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- Kushner Implicated in Flynn Guilty Plea
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Trump Flaunts Questionable Poll (That STILL Shows Negative Approval Rating)
We should be aware by now that Donald Trump likes to mislead and lie. The president has done so thousands of times since assuming office, and there’s no sign of him letting up in the foreseeable future. In fact, up to this point the president has told on average between five to six lies per day.
We also are aware that Trump likes to cite polls that put him in a better light. He did so earlier this year, when he celebrated his approval rating being at 45 percent (still way low for a new president) despite using data from a pollster that FiveThirtyEight.com once called the “worst in the world.”
So it should come as no surprise that Trump would again cite a poll and then make a wild claim about it in a tweet this morning. Trump on Tuesday bragged about having a 46 percent approval rating, posting a graphic on the social media site and saying the poll — Rasmussen — was “one of the most accurate polls last time around.”
One of the most accurate polls last time around. But #FakeNews likes to say we’re in the 30’s. They are wrong. Some people think numbers could be in the 50's. Together, WE will MAKE AMERICA GREAT AGAIN! pic.twitter.com/YhrwkdObhP
— Donald J. Trump (@realDonaldTrump) November 14, 2017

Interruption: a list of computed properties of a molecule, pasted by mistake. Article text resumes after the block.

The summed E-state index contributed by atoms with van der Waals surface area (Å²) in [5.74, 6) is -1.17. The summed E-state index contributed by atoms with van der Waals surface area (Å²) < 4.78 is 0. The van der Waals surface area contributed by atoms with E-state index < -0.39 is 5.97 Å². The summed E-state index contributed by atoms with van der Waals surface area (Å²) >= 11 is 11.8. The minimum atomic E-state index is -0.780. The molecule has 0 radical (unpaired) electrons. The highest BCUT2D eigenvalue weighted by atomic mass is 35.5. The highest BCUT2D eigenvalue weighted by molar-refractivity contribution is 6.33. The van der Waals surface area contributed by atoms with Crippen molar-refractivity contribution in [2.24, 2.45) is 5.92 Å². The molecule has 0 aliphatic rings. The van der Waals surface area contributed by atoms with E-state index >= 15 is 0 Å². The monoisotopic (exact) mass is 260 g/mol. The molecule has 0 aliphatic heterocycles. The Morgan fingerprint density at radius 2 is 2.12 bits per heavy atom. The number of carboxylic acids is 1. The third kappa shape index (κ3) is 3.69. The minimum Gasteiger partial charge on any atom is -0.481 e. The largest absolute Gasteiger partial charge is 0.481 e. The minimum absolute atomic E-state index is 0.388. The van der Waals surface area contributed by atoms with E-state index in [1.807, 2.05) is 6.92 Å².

“But #FakeNews likes to say we’re in the 30’s,” Trump added.
There are a couple of things to point out here, so let’s start with the first one: the accuracy of the poll. Users who follow the president should be aware that Rasmussen tends to skew more favorably toward Republican candidates and officeholders. The last Rasmussen poll of 2012, for instance, predicted that Mitt Romney would win the popular vote by 1 percent. Barack Obama ended up beating Romney by around 4 percent of the popular vote.
Sites like FiveThirtyEight.com agree, and while they don’t say Rasmussen is incredibly inaccurate, they do give the poll a rating of a “C+” — not exactly the “most accurate.”
Rasmussen did come closest to predicting the final outcome of last year’s race, as the Hill reported this morning following Trump’s tweet. But that was more of a fluke than anything, in my opinion — on the Thursday before the election, for example, Rasmussen had Trump defeating Clinton in the popular vote by 3 points. And in the week before that, it had Clinton winning by the same margin. The fluctuation of numbers should give us pause to call the pollster the “most accurate.”
(On a small sidebar here: Trump made almost the exact same claim about Rasmussen being “the most accurate” poll back in April. PolitiFact rated that as “mostly false.”)
Then there’s the second point I wanted to make. Even if we disregard the skewing of the Rasmussen poll, even if we say, “OK, let’s just look at these results without examining them,” the poll that Trump is bragging about still says he has a negative approval rating. Trump doesn’t included the disapproval rating that the Rasmussen poll reported on today, and for good reason: Trump’s job disapproval sits at 53 percent in that same poll, which puts him at a -7 percent net rating.
That’s what makes this whole episode laughable more than anything else. Trump is touting numbers that actually put him in the red, and still demonstrate that most of America is upset with his performance as president so far.
The president likes to lie, and he likes to cherry pick data without giving you the full picture. His tweet on Tuesday morning is demonstrative of both habits, and gives us more reason to doubt the reliability of this president.